If you are a senior executive, you probably know all too well that the hours you spend fulfilling your corporate responsibilities don’t leave much time for personal financial planning. With the help of your financial advisor and some advance planning, you could set the stage for a financially secure rest-of-your-life.
A key issue? Deciding when to retire. Ask your financial advisor about a comprehensive cash flow analysis that incorporates all of your assets, including retirement income and projected expenses like medical insurance costs, charitable gifts, vacations, etc. “The information contained in this spread sheet helps provide the foundation for all of your retirement planning,” says Colleen Betzler, principal, chief operating officer, and senior financial advisor at Brinton Eaton, an SEC-registered investment advisory firm in Madison, New Jersey. “It’s your financial advisor’s job is to review the cash flow and let you know whether you are in good shape to retire when you want to.” Below are some of the issues the two of you should discuss:
· Determine a realistic spending plan for when you are no longer working. What are you spending now versus what you expect to spend in retirement? Initially, many people actually spend more after they retire. You may have a lot of extra time to travel and indulge in leisurely pursuits, some of which may be quite expensive or perhaps previously paid for by the company, e.g., country club membership. It should all be documented as part of the cash flow analysis.
· Plan for future health care costs. If you are retiring before age 65, you may have to foot the bill for additional insurance costs. Although Medicare kicks in at 65, executives still need a supplemental plan. “Sometimes companies will pay for it; it usually depends on the executive’s tenure,” explains Betzler. “Some firms grant a set amount toward an executive’s benefits and when that is exhausted, he or she can participate in the plan at their own expense.” Whatever your company’s policy, factor it in to your plan.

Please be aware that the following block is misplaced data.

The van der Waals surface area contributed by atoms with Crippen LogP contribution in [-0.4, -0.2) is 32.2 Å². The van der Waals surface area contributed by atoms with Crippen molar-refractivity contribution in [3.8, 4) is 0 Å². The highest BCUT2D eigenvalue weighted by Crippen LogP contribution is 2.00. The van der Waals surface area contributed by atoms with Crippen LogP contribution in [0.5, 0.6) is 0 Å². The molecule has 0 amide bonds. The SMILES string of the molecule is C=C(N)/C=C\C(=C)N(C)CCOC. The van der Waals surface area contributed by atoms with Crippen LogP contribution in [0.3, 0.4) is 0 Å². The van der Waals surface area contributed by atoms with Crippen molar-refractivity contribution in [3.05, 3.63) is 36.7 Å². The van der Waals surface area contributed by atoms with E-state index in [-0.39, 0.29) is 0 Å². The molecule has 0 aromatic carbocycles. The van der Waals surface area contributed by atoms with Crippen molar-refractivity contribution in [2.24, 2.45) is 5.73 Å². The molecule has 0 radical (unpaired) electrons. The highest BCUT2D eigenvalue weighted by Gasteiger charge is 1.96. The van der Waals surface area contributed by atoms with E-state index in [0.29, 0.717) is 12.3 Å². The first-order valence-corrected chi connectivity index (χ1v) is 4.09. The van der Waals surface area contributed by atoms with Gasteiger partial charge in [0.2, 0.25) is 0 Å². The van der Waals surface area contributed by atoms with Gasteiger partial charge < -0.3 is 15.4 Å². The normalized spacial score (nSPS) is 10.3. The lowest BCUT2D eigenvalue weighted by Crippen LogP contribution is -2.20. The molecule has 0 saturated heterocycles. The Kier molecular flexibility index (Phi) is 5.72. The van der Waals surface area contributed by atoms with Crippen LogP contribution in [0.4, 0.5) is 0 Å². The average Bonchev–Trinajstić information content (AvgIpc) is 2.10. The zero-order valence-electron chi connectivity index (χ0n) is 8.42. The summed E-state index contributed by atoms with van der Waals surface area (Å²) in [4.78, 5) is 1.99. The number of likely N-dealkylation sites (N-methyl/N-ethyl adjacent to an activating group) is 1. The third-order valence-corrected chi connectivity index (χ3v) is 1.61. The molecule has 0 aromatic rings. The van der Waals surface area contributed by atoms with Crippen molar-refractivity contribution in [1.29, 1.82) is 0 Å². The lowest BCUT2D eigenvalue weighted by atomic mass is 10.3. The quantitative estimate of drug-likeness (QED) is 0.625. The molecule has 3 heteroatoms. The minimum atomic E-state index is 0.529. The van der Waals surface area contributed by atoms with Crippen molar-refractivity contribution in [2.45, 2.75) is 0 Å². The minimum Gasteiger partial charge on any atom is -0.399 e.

· Assess your children’s needs before you retire. Discuss education expenses, including any post-graduate costs that you may be assuming. ”Generally, it’s a good idea to retire after all of your children’s educational expenses are met, but that depends on your particular situation,” says Betzler.
· Review your pension plan and understand all of its options. Different plans have different features. If yours has a lump sum or annuity, for example, your financial advisor can run several different scenarios in order to help you decide how to choose. Says Betzler, “A pension is not going to increase with inflation and if you die an untimely death and have a single life annuity, your family could wind up with zero. Conversely, if you elect a lump sum, it could grow to a significant sum, market conditions permitting. It all depends on your risk tolerance, tax profile, and other personal factors.”
· Pay attention to your annual compensation deferral. A deferred compensation plan is a non-qualified plan under which you can elect to defer the receipt –and therefore the taxability – of a portion of your current salary and/or bonus to a future period, such as the start of retirement. In comparing the overall benefit of deferred compensation to receiving the income as you earn it, consider the stability of the company and your tax brackets now and in the future. For example, do you anticipate that your income tax rate will decrease in later years? Also, be sure to weigh the risks of deferral against the tax benefits as you determine when and how much to defer and the optimal timing of the payout.
· Contribute the maximum to your 401(k) plan. The income tax deferral, the tax-sheltered growth, and the ability to obtain matching contributions from your employer combine to make 401(k) plans typically one of the most attractive retirement savings strategies for executives. Employees may also be able to make after-tax contributions (subject to IRS limits) to a 401(k) plan – your financial advisor can provide counsel.
About Brinton Eaton
Based in Madison, NJ, Brinton Eaton is an SEC-registered investment advisory firm with a long history of serving individuals and their families across multiple generations. The firm helps its clients protect, grow, administer, and ultimately transfer their legacy of wealth through a full range of integrated services, including financial/tax/estate/